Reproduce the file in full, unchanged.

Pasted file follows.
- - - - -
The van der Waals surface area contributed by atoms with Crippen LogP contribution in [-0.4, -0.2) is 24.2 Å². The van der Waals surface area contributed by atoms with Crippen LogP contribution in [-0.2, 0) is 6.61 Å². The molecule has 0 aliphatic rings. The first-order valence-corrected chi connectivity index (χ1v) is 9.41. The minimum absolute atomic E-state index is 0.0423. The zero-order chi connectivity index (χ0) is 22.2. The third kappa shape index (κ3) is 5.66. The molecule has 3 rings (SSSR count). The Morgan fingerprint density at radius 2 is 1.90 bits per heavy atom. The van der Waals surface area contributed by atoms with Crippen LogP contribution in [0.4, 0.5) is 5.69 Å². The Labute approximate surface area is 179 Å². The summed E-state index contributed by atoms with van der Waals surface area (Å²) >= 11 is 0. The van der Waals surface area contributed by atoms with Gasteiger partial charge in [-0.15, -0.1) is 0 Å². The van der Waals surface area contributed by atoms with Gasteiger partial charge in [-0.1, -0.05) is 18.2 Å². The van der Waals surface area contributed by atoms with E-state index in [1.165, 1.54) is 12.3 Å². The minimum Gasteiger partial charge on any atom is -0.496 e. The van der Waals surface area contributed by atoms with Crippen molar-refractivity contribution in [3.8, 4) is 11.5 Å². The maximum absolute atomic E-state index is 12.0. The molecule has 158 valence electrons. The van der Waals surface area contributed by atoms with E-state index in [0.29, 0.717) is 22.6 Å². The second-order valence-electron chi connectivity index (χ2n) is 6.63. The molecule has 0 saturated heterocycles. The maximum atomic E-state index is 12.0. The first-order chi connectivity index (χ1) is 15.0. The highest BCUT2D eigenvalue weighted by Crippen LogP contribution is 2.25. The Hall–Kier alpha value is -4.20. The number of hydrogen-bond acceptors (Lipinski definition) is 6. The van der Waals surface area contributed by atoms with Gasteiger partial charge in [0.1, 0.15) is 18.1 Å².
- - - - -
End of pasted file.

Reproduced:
The van der Waals surface area contributed by atoms with Crippen LogP contribution in [-0.4, -0.2) is 24.2 Å². The van der Waals surface area contributed by atoms with Crippen LogP contribution in [-0.2, 0) is 6.61 Å². The molecule has 0 aliphatic rings. The first-order valence-corrected chi connectivity index (χ1v) is 9.41. The minimum absolute atomic E-state index is 0.0423. The zero-order chi connectivity index (χ0) is 22.2. The third kappa shape index (κ3) is 5.66. The molecule has 3 rings (SSSR count). The Morgan fingerprint density at radius 2 is 1.90 bits per heavy atom. The van der Waals surface area contributed by atoms with Crippen LogP contribution in [0.4, 0.5) is 5.69 Å². The Labute approximate surface area is 179 Å². The summed E-state index contributed by atoms with van der Waals surface area (Å²) >= 11 is 0. The van der Waals surface area contributed by atoms with Gasteiger partial charge in [-0.15, -0.1) is 0 Å². The van der Waals surface area contributed by atoms with Gasteiger partial charge in [-0.1, -0.05) is 18.2 Å². The van der Waals surface area contributed by atoms with E-state index in [1.165, 1.54) is 12.3 Å². The minimum Gasteiger partial charge on any atom is -0.496 e. The van der Waals surface area contributed by atoms with Crippen molar-refractivity contribution in [3.8, 4) is 11.5 Å². The maximum absolute atomic E-state index is 12.0. The molecule has 158 valence electrons. The van der Waals surface area contributed by atoms with E-state index in [0.29, 0.717) is 22.6 Å². The second-order valence-electron chi connectivity index (χ2n) is 6.63. The molecule has 0 saturated heterocycles. The maximum atomic E-state index is 12.0. The first-order chi connectivity index (χ1) is 15.0. The highest BCUT2D eigenvalue weighted by Crippen LogP contribution is 2.25. The Hall–Kier alpha value is -4.20. The number of hydrogen-bond acceptors (Lipinski definition) is 6. The van der Waals surface area contributed by atoms with Gasteiger partial charge in [0.1, 0.15) is 18.1 Å².